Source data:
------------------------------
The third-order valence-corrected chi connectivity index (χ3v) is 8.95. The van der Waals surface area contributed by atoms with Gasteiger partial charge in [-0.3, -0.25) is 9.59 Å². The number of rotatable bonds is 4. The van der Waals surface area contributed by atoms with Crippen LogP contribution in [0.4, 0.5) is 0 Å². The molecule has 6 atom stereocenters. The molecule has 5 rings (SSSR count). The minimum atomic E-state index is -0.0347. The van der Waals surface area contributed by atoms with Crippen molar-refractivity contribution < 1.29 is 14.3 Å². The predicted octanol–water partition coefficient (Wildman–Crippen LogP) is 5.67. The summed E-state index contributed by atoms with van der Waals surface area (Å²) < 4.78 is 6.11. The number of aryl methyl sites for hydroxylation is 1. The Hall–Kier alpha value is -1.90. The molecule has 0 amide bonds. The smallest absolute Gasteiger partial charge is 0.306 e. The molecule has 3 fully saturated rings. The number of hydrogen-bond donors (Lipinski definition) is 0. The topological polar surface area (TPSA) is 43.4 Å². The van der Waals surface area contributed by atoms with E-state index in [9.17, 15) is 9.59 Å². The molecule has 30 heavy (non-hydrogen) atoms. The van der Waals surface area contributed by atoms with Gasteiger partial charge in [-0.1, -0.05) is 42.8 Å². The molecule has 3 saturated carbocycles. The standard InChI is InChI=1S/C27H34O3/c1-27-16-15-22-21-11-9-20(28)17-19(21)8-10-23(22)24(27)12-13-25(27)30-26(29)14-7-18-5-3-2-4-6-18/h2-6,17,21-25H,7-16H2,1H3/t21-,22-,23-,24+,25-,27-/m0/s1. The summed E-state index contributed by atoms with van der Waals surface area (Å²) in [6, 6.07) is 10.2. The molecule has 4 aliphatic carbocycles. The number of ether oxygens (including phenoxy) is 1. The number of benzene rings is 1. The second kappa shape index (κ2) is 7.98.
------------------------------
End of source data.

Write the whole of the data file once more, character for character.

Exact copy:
The third-order valence-corrected chi connectivity index (χ3v) is 8.95. The van der Waals surface area contributed by atoms with Gasteiger partial charge in [-0.3, -0.25) is 9.59 Å². The number of rotatable bonds is 4. The van der Waals surface area contributed by atoms with Crippen LogP contribution in [0.4, 0.5) is 0 Å². The molecule has 6 atom stereocenters. The molecule has 5 rings (SSSR count). The minimum atomic E-state index is -0.0347. The van der Waals surface area contributed by atoms with Crippen molar-refractivity contribution < 1.29 is 14.3 Å². The predicted octanol–water partition coefficient (Wildman–Crippen LogP) is 5.67. The summed E-state index contributed by atoms with van der Waals surface area (Å²) < 4.78 is 6.11. The number of aryl methyl sites for hydroxylation is 1. The Hall–Kier alpha value is -1.90. The molecule has 0 amide bonds. The smallest absolute Gasteiger partial charge is 0.306 e. The molecule has 3 fully saturated rings. The number of hydrogen-bond donors (Lipinski definition) is 0. The topological polar surface area (TPSA) is 43.4 Å². The van der Waals surface area contributed by atoms with E-state index in [9.17, 15) is 9.59 Å². The molecule has 30 heavy (non-hydrogen) atoms. The van der Waals surface area contributed by atoms with Gasteiger partial charge in [-0.1, -0.05) is 42.8 Å². The molecule has 3 saturated carbocycles. The standard InChI is InChI=1S/C27H34O3/c1-27-16-15-22-21-11-9-20(28)17-19(21)8-10-23(22)24(27)12-13-25(27)30-26(29)14-7-18-5-3-2-4-6-18/h2-6,17,21-25H,7-16H2,1H3/t21-,22-,23-,24+,25-,27-/m0/s1. The summed E-state index contributed by atoms with van der Waals surface area (Å²) in [6, 6.07) is 10.2. The molecule has 4 aliphatic carbocycles. The number of ether oxygens (including phenoxy) is 1. The number of benzene rings is 1. The second kappa shape index (κ2) is 7.98.